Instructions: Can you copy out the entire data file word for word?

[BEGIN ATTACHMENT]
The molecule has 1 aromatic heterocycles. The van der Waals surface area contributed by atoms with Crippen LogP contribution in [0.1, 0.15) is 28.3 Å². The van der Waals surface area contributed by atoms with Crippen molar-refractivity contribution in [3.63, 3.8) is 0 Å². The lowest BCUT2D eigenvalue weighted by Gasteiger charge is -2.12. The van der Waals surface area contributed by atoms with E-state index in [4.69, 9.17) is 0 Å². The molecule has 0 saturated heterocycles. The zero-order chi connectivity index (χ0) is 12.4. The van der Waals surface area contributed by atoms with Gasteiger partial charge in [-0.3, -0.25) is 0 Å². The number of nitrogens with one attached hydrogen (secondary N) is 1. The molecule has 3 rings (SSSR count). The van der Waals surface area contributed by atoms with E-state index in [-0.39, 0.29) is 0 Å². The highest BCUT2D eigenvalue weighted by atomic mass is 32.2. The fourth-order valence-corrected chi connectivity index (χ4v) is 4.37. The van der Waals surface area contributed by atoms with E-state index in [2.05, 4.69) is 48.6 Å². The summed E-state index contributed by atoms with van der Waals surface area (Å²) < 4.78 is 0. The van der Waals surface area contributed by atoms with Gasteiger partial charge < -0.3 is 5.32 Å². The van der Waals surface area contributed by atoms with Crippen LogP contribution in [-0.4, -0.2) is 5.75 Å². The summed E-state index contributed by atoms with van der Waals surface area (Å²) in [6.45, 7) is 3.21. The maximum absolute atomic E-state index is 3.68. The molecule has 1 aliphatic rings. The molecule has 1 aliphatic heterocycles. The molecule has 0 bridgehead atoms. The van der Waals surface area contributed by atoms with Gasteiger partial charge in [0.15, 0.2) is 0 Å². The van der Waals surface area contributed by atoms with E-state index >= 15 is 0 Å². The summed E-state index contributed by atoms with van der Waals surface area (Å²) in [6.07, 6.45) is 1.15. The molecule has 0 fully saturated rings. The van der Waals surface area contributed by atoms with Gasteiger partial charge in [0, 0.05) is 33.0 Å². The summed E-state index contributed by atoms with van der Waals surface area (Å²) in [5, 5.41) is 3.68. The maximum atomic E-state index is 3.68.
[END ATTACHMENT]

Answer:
The molecule has 1 aromatic heterocycles. The van der Waals surface area contributed by atoms with Crippen LogP contribution in [0.1, 0.15) is 28.3 Å². The van der Waals surface area contributed by atoms with Crippen molar-refractivity contribution in [3.63, 3.8) is 0 Å². The lowest BCUT2D eigenvalue weighted by Gasteiger charge is -2.12. The van der Waals surface area contributed by atoms with E-state index in [4.69, 9.17) is 0 Å². The molecule has 0 saturated heterocycles. The zero-order chi connectivity index (χ0) is 12.4. The van der Waals surface area contributed by atoms with Gasteiger partial charge in [-0.3, -0.25) is 0 Å². The number of nitrogens with one attached hydrogen (secondary N) is 1. The molecule has 3 rings (SSSR count). The van der Waals surface area contributed by atoms with E-state index in [-0.39, 0.29) is 0 Å². The highest BCUT2D eigenvalue weighted by atomic mass is 32.2. The fourth-order valence-corrected chi connectivity index (χ4v) is 4.37. The van der Waals surface area contributed by atoms with E-state index in [2.05, 4.69) is 48.6 Å². The summed E-state index contributed by atoms with van der Waals surface area (Å²) < 4.78 is 0. The van der Waals surface area contributed by atoms with Gasteiger partial charge < -0.3 is 5.32 Å². The van der Waals surface area contributed by atoms with Crippen LogP contribution in [-0.4, -0.2) is 5.75 Å². The summed E-state index contributed by atoms with van der Waals surface area (Å²) in [6.45, 7) is 3.21. The maximum absolute atomic E-state index is 3.68. The molecule has 1 aliphatic rings. The molecule has 1 aliphatic heterocycles. The molecule has 0 bridgehead atoms. The van der Waals surface area contributed by atoms with Gasteiger partial charge in [0.15, 0.2) is 0 Å². The van der Waals surface area contributed by atoms with E-state index >= 15 is 0 Å². The summed E-state index contributed by atoms with van der Waals surface area (Å²) in [6.07, 6.45) is 1.15. The molecule has 0 fully saturated rings. The van der Waals surface area contributed by atoms with Gasteiger partial charge in [0, 0.05) is 33.0 Å². The summed E-state index contributed by atoms with van der Waals surface area (Å²) in [5, 5.41) is 3.68. The maximum atomic E-state index is 3.68.